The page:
If I Could Show Her These Photographs
Last week, my grandmother passed away–a little over a month after her ninety-fifth birthday.
I had planned on going up to Richmond, BC to see her during this year’s winter break before my sister and I headed off to tromp around the Canadian metropolitan hinterland, but to say the least, my visit across the border came much sooner than expected.
My maternal grandmother was a stubborn and tough lady. Why just this summer, when she attended my cousin’s wedding in Ohio, she humored us with her vocal dislike of all the American food at the reception. She was also quite healthy–so it was a shock, for everyone, when she died. If only I had known that the last time I would say good-bye to her was at a dinky Dayton airport…
I met up with my parents at Sea-Tac before driving up to Richmond.* My sister came down from Vancouver. Two of my uncles (“Big Uncle” and “Sixth Uncle”) came over from Taiwan. For the few days that we were there, we stayed over at my other uncle’s house (“Fourth Uncle”). The funeral and my grandmother’s final resting place were western in the basics but strong with Chinese sensibility. I hope she would have approved.
Knowing that I am an inveterate scribbler and that I was doing Nanowrimo this month, after the funeral service, my father suggested–not for the first time–that I write some sort of epic saga about my grandmother’s generation. My grandmother had seen a lot of world changing stuff in her time and it would be fitting to dedicate something like this to her, but while I think this is a cool idea (if I can put my own spin on in), I am afraid I can never do such a story justice.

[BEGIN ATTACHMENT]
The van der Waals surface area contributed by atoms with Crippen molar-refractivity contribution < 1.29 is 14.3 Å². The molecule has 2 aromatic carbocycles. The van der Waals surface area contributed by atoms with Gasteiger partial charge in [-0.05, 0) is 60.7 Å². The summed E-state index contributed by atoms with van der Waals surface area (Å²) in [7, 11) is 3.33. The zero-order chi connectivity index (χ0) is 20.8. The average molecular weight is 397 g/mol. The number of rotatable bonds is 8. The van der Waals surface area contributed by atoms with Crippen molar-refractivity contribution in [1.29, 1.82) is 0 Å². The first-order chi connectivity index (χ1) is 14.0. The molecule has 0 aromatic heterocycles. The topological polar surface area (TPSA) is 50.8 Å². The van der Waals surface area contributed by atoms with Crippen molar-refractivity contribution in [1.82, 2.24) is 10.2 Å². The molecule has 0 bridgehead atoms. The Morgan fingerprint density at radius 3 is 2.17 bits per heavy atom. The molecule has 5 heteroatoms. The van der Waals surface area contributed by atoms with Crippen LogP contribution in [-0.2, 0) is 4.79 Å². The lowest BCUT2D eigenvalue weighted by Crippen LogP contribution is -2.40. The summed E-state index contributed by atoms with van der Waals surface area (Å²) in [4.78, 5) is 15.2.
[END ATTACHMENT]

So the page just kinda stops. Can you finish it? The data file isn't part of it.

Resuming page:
While we were in Richmond, we went to the Continental Seafood Restaurant for dim sum. There are many, many dim sum places in this area, but this was particularly special because this was the place my mother and Fourth Uncle took my grandmother to eat about a week before she passed away. (Dim sum pictures on my Flickr account are located here.)
That evening, we also had a Vietnamese style dinner which my father, my sister, and I prepared while my mother and uncles were out shopping. This might seem a little strange at first glance, but I think it was very appropriate. My parents and my uncles grew up in Vietnam and I think, in a way, the dinner was a nostalgic reminder of their childhood–when my grandmother struggled as a single mother after her husband, my grandfather, also passed away very suddenly. (Pictures of where we shopped for dinner are here. Ingredients for a Vietnamese style dinner are here.)
And, just for kicks, here are some photographs of my cousins’ cat Muffin, a.k.a. Mao. He’s up to his usual antics, completely unaware that anything has happened.
*Tip for those of you planning a real vacation: this is cheaper than flying directly to Vancouver.